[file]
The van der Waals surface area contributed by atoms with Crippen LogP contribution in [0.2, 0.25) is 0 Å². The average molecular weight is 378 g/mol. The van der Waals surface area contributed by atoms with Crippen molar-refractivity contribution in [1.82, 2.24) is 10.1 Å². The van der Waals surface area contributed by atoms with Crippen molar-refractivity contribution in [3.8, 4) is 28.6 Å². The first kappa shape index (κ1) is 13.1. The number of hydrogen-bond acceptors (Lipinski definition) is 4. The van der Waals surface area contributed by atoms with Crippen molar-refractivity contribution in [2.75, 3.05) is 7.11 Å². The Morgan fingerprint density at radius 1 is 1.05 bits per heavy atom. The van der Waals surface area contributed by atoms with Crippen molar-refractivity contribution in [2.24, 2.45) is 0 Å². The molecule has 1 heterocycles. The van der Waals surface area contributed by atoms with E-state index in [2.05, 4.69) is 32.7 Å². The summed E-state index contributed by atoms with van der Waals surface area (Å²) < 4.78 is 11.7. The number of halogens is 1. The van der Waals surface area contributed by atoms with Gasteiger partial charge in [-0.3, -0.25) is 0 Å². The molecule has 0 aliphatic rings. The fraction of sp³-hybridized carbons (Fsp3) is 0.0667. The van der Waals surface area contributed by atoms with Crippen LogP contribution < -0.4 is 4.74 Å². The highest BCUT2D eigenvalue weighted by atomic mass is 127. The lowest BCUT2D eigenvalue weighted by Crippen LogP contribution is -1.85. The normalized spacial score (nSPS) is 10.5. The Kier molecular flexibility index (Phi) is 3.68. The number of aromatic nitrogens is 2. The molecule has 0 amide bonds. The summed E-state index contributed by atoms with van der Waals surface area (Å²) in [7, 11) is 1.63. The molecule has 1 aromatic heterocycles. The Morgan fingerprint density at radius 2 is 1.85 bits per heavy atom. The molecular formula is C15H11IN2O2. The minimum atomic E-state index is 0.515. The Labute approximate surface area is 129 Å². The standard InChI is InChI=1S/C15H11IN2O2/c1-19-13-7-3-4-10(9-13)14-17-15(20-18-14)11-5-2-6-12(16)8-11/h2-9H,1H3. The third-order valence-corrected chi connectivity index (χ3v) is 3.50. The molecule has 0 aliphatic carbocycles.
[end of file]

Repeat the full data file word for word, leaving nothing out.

The van der Waals surface area contributed by atoms with Crippen LogP contribution in [0.2, 0.25) is 0 Å². The average molecular weight is 378 g/mol. The van der Waals surface area contributed by atoms with Crippen molar-refractivity contribution in [1.82, 2.24) is 10.1 Å². The van der Waals surface area contributed by atoms with Crippen molar-refractivity contribution in [3.8, 4) is 28.6 Å². The first kappa shape index (κ1) is 13.1. The number of hydrogen-bond acceptors (Lipinski definition) is 4. The van der Waals surface area contributed by atoms with Crippen molar-refractivity contribution in [2.75, 3.05) is 7.11 Å². The Morgan fingerprint density at radius 1 is 1.05 bits per heavy atom. The van der Waals surface area contributed by atoms with Crippen molar-refractivity contribution in [2.24, 2.45) is 0 Å². The molecule has 1 heterocycles. The van der Waals surface area contributed by atoms with E-state index in [2.05, 4.69) is 32.7 Å². The summed E-state index contributed by atoms with van der Waals surface area (Å²) < 4.78 is 11.7. The number of halogens is 1. The van der Waals surface area contributed by atoms with Gasteiger partial charge in [-0.3, -0.25) is 0 Å². The molecule has 0 aliphatic rings. The fraction of sp³-hybridized carbons (Fsp3) is 0.0667. The van der Waals surface area contributed by atoms with Crippen LogP contribution < -0.4 is 4.74 Å². The highest BCUT2D eigenvalue weighted by atomic mass is 127. The lowest BCUT2D eigenvalue weighted by Crippen LogP contribution is -1.85. The normalized spacial score (nSPS) is 10.5. The Kier molecular flexibility index (Phi) is 3.68. The number of aromatic nitrogens is 2. The molecule has 0 amide bonds. The summed E-state index contributed by atoms with van der Waals surface area (Å²) in [7, 11) is 1.63. The molecule has 1 aromatic heterocycles. The Morgan fingerprint density at radius 2 is 1.85 bits per heavy atom. The molecular formula is C15H11IN2O2. The minimum atomic E-state index is 0.515. The Labute approximate surface area is 129 Å². The standard InChI is InChI=1S/C15H11IN2O2/c1-19-13-7-3-4-10(9-13)14-17-15(20-18-14)11-5-2-6-12(16)8-11/h2-9H,1H3. The third-order valence-corrected chi connectivity index (χ3v) is 3.50. The molecule has 0 aliphatic carbocycles.